A picture speaks a thousand words is a saying that usually holds true.
Following a new year attic deep dive, I am now not so sure. Rifling through frayed paper-folders and cardboard photo albums - the type 24-hour photo shops used to dish out (maybe they still do) - I failed to find what I was looking for: any photographic evidence that I was ever 19-years-old.
1990 turned out to be a banner year for the Republic. As a country, our World Cup success arguably sowed the seeds of confidence for the transformative decade ahead.
As an adult, I was barely 18 months out of school at that time. But that's just the dates talking. I needed more than a couple of photographs that may be circa '90 to prise that man-boy out of the past. Here’s another saying: be careful what you wish for.
Today, it’s digital storage and thousands-long email chains that are tasked with archiving our goings-on for posterity.
For generations gone before It was always biscuit tins that ended up the default guardians of the past. And sure enough, it was in a Tea Time tin I found my 1990 diary. It didn’t really start out as a traditional one. More a nerdy record of my first love. Her name was cinema.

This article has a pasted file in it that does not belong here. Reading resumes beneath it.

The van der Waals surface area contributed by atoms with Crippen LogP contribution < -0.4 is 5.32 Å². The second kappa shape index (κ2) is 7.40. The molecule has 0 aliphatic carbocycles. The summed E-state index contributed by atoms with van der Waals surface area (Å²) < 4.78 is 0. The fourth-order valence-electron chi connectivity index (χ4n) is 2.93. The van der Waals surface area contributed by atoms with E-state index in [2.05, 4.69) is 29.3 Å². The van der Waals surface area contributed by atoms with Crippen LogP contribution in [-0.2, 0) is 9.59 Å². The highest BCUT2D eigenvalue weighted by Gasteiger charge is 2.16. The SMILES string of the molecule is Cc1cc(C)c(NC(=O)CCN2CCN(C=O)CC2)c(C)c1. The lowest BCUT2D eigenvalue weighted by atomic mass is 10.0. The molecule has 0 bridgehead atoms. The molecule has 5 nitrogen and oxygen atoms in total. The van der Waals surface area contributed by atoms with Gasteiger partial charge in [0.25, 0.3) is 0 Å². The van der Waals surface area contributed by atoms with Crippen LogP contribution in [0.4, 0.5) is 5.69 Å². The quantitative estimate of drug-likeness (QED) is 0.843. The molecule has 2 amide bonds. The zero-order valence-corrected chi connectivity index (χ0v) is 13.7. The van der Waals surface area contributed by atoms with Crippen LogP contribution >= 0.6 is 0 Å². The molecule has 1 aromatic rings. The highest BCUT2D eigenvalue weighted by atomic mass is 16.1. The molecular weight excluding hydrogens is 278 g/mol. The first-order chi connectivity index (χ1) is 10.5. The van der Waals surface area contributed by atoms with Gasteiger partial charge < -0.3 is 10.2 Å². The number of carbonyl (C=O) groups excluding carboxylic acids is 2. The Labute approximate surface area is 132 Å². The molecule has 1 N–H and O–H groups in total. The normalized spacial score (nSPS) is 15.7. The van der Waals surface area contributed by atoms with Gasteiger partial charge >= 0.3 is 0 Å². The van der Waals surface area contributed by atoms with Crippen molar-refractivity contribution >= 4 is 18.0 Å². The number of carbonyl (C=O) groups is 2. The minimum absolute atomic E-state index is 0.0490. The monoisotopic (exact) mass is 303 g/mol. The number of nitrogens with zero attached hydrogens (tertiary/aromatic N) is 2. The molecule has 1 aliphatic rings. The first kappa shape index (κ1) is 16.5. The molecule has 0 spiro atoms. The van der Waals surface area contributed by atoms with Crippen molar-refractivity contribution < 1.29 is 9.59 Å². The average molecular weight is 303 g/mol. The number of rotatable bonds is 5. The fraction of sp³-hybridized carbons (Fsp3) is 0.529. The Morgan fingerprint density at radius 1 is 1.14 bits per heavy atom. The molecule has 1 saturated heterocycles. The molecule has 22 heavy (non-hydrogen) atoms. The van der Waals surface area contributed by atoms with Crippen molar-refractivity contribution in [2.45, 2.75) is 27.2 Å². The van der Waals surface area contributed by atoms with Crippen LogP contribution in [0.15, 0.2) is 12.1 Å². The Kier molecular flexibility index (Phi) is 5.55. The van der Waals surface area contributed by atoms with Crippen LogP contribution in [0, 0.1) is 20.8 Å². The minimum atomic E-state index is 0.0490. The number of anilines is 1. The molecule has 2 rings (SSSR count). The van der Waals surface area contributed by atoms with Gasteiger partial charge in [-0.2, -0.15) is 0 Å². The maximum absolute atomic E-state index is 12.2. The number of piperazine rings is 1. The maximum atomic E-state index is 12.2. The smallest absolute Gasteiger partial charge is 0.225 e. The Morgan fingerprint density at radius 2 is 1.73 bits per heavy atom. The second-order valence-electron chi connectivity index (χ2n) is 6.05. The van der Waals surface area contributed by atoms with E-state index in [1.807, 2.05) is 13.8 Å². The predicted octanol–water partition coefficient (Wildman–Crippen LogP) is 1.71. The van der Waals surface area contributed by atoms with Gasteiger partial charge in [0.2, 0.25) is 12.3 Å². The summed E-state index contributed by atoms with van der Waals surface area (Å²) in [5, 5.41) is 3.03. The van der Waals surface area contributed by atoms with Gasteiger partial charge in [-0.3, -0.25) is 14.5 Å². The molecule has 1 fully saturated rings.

We first met at the State in Phibsboro, and by the end of my teens, in downtown Dublin alone we’re doing the do at the Ambassador, the Savoy, the Carlton, the Adelphi, Metropole, Cameo and the Green at Stephen’s Green.
"When I became a man, I put away childish things," says Corinthians, advising that what seems important then will have no value now.
Well, obviously the King James Bible predates everybody’s Star Wars collection and the Forbidden Planet comic book shop, then in Dawson street, predates even the internet - I’m glad I grew up analog. I’ll save that subject for another time.